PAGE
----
RescueME Personal Locator Beacon
Alert emergency services wherever you are
Per manufacturer specifications, the battery in my previously reviewed McMurdo FastFind 210 PLB expired in 2019. Oddly enough, the battery test still shows a full charge, but I’ll leave it to a chemical engineer to explain the resilience of lithium manganese batteries. Since replacing the battery would incur 2/3 of the cost of a new device, I decided to use the opportunity to procure an even lighter and more capable model.
Enter the rescueME PLB1 from Ocean Signal, which I’ve been carrying on backcountry hiking and camping trips for the last 21 months. The most notable improvements are MEOSAR coverage and support for Galileo/Glonass, which significantly reduces the time needed to detect a distress signal and triangulate the user’s position. Thankfully I haven’t had to personally verify this yet, but you can research real-life cases on the NOAA website if you’re truly interested.
The above picture is of my two PLBs compared to an AA battery. It’s hard to believe the tiny rescueME can talk to a MEOSAR satellite 19,000-24,000 kilometers (12,000-15,000 miles) above the Earth and broadcast for a minimum of 24 hours; this is borderline sci-fi technology. The battery shelf-life of my new unit is rated for 7 years (vs. 5 years for the FastFind 210) despite being noticeably smaller and lighter; again, technology just keeps improving. It’s a small point, but the antenna for the rescueMe requires manual extraction, so plan to involve your teeth if you don’t have use of both hands.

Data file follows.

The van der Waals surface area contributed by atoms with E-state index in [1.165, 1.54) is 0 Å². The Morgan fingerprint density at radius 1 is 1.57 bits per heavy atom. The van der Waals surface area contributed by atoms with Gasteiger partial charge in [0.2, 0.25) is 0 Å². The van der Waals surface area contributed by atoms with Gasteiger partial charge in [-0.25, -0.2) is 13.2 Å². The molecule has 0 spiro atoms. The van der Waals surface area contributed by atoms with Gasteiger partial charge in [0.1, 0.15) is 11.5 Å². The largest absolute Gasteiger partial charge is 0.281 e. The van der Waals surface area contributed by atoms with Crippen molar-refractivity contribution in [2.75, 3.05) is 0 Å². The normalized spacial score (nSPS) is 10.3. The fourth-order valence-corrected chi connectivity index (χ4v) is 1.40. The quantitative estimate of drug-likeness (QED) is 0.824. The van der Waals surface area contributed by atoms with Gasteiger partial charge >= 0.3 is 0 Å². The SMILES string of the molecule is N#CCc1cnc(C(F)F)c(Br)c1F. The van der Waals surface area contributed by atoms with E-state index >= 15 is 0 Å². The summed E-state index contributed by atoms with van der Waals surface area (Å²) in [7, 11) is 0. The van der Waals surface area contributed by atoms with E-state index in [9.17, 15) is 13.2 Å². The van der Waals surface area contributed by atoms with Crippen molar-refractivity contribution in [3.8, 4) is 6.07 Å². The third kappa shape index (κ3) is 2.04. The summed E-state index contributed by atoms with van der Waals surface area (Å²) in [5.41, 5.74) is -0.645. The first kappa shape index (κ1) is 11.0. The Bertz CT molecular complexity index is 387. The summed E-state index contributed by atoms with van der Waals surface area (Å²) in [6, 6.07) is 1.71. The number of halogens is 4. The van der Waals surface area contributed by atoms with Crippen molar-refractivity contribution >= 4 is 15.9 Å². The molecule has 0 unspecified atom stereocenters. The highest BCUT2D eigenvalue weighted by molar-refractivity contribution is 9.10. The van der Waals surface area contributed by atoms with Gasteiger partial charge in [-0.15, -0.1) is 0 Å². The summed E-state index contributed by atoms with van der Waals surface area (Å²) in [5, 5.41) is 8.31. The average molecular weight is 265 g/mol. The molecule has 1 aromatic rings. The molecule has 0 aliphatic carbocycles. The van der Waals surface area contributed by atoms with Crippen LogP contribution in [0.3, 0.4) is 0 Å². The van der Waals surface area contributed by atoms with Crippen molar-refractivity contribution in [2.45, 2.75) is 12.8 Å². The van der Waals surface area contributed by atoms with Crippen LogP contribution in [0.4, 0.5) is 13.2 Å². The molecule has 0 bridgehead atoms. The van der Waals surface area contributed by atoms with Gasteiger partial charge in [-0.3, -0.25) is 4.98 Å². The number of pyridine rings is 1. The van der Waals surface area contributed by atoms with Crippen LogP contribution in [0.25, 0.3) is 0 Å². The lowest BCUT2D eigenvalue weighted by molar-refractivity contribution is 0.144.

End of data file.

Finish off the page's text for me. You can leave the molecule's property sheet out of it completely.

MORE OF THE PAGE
As with all PLBs, satellite coverage is worldwide, and there are no subscription fees. Faced with the seemingly weekly reports of drivers, hikers, hunters, sailors, and other people being injured or lost in remote locations without cellphone service, a MEOSAR-compatible PLB is probably one of the best investments you can make for the safety of yourself and your loved ones while recreating outdoors.
One last point — some readers will no doubt point out that the iPhone 14 series includes emergency SOS messaging via satellite. This is essentially the same satellite communication with SOS functionality as used by SPOT and InReach. Apple will be relying on GlobalStar for this service, which doesn’t have the same pole-to-pole coverage as COSPAS-SARSAT. Apple also hasn’t clearly stated what will happen when the complementary 2-year service ends; a monthly or annual subscription is likely. Caveat emptor.01/4/23